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Gesta Danorum (Danish)
Gesta Danorum (13th century) continues to say that Angul had his name given to the region he governed (Angeln), and that his descendents later conquered Great Britain, and substituted the new title of their own land for the island's original name.
Angul had a brother named Dan who in like manner became the ancestor and ruler of the Danes.
There are other Nordic traditions that correspond to this. While Angul is not mentioned here, his brother Dan is.
Chronicon Lethrense (Danish)
In the Chronicle of Leire (12th century), there is a King Ypper of Uppsala, whose sons were Dan, Nori, and Östen. Dan afterwards ruled Denmark, Nori afterwards ruled Norway, and Östen afterwards ruled the Swedes.
The Eddic poem Rígsþula tells how the god Rígr (said to be Heimdall), fathered a son named Ríg-Jarl. Ríg-Jarl had eleven sons, the youngest of whom bore the name Konr the Young. One day, as he was hunting and snaring birds, a crow spoke to him and suggested he would gain more by going after men, and praised the wealth of "Dan and Danp," presumably his older half-brothers.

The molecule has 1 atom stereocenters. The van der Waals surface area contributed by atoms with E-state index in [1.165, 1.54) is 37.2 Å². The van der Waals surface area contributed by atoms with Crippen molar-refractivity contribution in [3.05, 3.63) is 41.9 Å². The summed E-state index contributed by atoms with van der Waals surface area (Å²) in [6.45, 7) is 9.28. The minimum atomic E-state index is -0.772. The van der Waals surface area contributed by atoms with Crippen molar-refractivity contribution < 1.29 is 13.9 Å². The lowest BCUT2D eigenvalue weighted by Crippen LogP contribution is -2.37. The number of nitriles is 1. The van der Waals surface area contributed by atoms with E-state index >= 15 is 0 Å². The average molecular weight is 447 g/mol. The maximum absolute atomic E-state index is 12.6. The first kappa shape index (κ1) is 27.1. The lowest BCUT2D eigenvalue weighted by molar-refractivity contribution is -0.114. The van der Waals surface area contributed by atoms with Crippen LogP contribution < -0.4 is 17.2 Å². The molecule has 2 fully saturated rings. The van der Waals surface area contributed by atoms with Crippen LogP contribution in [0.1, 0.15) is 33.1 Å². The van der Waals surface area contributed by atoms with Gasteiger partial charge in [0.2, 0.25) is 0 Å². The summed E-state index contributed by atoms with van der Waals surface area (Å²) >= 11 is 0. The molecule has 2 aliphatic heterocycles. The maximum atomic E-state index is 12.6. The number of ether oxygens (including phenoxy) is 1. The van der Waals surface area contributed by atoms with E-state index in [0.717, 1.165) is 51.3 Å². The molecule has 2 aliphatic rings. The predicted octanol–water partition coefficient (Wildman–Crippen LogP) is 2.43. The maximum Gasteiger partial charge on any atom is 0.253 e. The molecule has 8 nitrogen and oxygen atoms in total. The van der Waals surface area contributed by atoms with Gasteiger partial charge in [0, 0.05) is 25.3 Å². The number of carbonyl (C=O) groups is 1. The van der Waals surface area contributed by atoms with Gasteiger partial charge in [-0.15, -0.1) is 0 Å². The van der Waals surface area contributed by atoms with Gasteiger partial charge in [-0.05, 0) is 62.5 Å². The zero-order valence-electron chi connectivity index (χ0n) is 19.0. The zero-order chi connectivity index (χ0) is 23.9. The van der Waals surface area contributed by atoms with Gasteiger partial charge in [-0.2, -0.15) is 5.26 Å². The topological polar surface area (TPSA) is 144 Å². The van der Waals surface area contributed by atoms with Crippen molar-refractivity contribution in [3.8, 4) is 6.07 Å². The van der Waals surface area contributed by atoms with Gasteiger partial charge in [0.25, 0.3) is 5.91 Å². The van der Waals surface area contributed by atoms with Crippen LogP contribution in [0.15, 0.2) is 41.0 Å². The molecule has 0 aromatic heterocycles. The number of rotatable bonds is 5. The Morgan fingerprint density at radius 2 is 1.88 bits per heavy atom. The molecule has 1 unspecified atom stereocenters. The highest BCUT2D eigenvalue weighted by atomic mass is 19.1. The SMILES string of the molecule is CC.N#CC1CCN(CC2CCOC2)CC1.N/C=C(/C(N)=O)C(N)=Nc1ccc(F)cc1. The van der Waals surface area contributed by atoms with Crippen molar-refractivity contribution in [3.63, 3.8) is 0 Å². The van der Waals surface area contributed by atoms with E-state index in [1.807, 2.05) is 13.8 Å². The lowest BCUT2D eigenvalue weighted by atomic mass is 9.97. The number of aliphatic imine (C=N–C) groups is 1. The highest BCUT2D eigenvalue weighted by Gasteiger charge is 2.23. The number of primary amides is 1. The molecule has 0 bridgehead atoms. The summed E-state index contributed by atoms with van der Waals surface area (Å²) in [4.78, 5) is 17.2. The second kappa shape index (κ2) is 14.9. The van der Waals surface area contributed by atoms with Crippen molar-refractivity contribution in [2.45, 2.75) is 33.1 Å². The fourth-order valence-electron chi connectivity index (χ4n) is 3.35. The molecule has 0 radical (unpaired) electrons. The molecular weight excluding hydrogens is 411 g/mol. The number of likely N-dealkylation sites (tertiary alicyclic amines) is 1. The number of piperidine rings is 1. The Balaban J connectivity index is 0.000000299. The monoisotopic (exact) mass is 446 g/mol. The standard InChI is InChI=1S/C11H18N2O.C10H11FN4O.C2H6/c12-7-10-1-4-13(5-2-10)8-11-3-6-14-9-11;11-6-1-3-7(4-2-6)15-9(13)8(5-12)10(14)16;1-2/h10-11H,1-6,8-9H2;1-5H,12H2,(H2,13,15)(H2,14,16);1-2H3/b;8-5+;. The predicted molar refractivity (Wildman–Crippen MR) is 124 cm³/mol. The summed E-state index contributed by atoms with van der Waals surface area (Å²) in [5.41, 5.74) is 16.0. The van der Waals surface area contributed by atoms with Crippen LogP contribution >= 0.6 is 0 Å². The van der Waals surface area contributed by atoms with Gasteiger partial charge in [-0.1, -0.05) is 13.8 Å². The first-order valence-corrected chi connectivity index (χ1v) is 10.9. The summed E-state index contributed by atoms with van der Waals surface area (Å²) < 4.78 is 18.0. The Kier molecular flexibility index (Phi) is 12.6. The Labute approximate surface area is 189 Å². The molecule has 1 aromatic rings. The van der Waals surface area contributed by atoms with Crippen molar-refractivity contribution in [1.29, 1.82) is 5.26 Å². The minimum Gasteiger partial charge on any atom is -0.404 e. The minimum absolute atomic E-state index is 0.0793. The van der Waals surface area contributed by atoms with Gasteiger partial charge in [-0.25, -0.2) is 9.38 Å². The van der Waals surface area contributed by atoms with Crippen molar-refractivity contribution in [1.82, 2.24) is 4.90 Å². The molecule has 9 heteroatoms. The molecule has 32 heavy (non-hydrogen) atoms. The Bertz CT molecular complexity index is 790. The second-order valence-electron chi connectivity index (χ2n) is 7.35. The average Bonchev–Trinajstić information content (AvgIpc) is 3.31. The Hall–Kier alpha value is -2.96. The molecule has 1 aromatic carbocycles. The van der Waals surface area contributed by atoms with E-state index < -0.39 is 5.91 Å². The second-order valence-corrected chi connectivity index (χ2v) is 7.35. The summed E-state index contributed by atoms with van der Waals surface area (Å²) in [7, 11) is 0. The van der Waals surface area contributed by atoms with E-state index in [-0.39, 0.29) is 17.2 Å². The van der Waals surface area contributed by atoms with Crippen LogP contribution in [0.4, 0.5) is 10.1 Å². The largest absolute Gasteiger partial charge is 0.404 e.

Ynglinga saga (Norwegian)
Snorri Sturluson's Ynglinga saga (13th century) relates of King Dygvi of Sweden, that his wife was a daughter of King Danp, the son of Rig, who was first called konungr in the Danish tongue. She was a sister of King Dan Mikillati, from whom Denmark took its name.
Ballad of Eric (Swedish)
The Ballad of Eric (mid-15th century) deals with Eric, the first king of Götaland. He sent a troop of Geats southward to a country named Vetala, where no one had yet cultivated the land. Later, a king named Humli sent his son Dan to rule the settlers. After Dan, Vetala was named Denmark.
- Shore, Thomas William (1906), Origin of the Anglo-Saxon Race - A Study of the Settlement of England and the Tribal Origin of the Old English People (1st ed.), London
- Reconstructing Rig: The Missing Page of Rigsthula by Timothy J. Stephany
- Y-DNA Haplogroup R-U152 in Britain: Proposed Link to the 5th Century Migration of the Angle and Jute Tribes from Jutland and Fyn, Denmark, by David K. Faux